Paula: That’s right. We both got very excited about it in your office; that sometimes it’s better to pay homage by taking on the original challenge of bringing Don Juan to the present moment. Which is what Von Horváth did. Von Horváth brought Don Juan to the present moment in Germany but also by looking backwards a little bit, Don Juan after World War I. People still ask, are we adapting it? And in some ways we are.

Blanka: I think it’s more like a variation. I do think that it’s totally a new fresh play but it’s playing a little ping-pong. A play looking back like, “Hey, wink, wink” at Ödön von Horváth and, “This is my response.” It’s Paula. Paula’s response. I think that’s what’s happening, because I feel it’s very original, what we are getting at right now. So there’s a kind of exciting thing about this that I have never done before, or I’ve only done a long, long time ago, and that is announcing a play that’s going to happen that has not been written. You know, we in American theatre normally are waiting for the script. The script is our security, right? And we expect the script to be in such good shape that everybody— the literary manager, the artistic director, the managing director, the marketing director of the theatres—can say, “Yeah, this is a good script and we’ll put it on its feet.”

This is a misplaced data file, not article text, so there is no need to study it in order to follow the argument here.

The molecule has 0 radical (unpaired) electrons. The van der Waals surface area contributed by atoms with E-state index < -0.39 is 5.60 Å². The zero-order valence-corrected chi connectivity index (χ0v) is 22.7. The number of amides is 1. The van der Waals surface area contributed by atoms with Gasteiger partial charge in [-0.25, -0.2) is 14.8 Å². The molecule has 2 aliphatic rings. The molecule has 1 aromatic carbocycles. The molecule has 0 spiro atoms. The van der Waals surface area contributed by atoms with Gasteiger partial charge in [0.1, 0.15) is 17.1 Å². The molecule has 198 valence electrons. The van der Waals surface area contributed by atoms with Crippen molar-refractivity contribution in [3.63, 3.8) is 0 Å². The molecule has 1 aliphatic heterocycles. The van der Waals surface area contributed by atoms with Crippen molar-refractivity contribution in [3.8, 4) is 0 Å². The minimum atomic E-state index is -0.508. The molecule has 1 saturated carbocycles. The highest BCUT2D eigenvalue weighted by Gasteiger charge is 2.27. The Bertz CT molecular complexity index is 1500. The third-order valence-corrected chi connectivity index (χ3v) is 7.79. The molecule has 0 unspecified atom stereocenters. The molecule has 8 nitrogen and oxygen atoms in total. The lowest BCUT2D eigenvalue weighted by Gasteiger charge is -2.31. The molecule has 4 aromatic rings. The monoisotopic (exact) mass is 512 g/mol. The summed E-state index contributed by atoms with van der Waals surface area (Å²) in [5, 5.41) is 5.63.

Paula: Right.

Blanka: And that’s what I’m starting to wrestle with. The American theatre has become so much about literature, and for me, and for you too, I know because you are always talking about plasticity, but theatre is more than that, and we have in many cases reduced the theatre to literature.